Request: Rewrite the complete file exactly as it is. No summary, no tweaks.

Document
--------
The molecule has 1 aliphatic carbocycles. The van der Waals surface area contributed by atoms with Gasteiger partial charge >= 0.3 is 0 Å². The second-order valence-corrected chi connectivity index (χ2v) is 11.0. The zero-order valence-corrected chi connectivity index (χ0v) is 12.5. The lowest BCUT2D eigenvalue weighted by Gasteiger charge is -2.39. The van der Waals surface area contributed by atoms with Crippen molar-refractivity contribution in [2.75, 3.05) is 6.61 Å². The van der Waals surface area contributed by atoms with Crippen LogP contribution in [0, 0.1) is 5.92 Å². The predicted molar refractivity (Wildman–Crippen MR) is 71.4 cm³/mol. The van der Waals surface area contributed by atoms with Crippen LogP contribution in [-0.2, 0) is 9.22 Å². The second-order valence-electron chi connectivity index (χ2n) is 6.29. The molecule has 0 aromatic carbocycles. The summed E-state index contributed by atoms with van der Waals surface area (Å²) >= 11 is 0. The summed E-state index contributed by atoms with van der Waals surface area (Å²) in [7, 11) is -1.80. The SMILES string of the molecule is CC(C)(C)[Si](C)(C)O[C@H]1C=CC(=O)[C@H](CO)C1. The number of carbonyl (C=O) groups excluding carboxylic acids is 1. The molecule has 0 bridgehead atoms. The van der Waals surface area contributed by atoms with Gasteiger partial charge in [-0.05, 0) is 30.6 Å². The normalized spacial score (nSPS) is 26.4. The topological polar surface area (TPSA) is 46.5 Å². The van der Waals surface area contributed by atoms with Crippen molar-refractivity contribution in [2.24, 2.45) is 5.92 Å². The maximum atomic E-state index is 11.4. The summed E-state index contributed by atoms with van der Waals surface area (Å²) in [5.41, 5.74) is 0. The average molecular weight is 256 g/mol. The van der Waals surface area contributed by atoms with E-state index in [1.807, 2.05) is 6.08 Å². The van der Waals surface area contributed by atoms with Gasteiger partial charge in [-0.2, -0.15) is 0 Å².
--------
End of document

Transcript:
The molecule has 1 aliphatic carbocycles. The van der Waals surface area contributed by atoms with Gasteiger partial charge >= 0.3 is 0 Å². The second-order valence-corrected chi connectivity index (χ2v) is 11.0. The zero-order valence-corrected chi connectivity index (χ0v) is 12.5. The lowest BCUT2D eigenvalue weighted by Gasteiger charge is -2.39. The van der Waals surface area contributed by atoms with Crippen molar-refractivity contribution in [2.75, 3.05) is 6.61 Å². The van der Waals surface area contributed by atoms with Crippen LogP contribution in [0, 0.1) is 5.92 Å². The predicted molar refractivity (Wildman–Crippen MR) is 71.4 cm³/mol. The van der Waals surface area contributed by atoms with Crippen LogP contribution in [-0.2, 0) is 9.22 Å². The second-order valence-electron chi connectivity index (χ2n) is 6.29. The molecule has 0 aromatic carbocycles. The summed E-state index contributed by atoms with van der Waals surface area (Å²) >= 11 is 0. The summed E-state index contributed by atoms with van der Waals surface area (Å²) in [7, 11) is -1.80. The SMILES string of the molecule is CC(C)(C)[Si](C)(C)O[C@H]1C=CC(=O)[C@H](CO)C1. The number of carbonyl (C=O) groups excluding carboxylic acids is 1. The molecule has 0 bridgehead atoms. The van der Waals surface area contributed by atoms with Gasteiger partial charge in [-0.05, 0) is 30.6 Å². The normalized spacial score (nSPS) is 26.4. The topological polar surface area (TPSA) is 46.5 Å². The van der Waals surface area contributed by atoms with Crippen molar-refractivity contribution in [2.24, 2.45) is 5.92 Å². The maximum atomic E-state index is 11.4. The summed E-state index contributed by atoms with van der Waals surface area (Å²) in [5.41, 5.74) is 0. The average molecular weight is 256 g/mol. The van der Waals surface area contributed by atoms with E-state index in [1.807, 2.05) is 6.08 Å². The van der Waals surface area contributed by atoms with Gasteiger partial charge in [-0.2, -0.15) is 0 Å².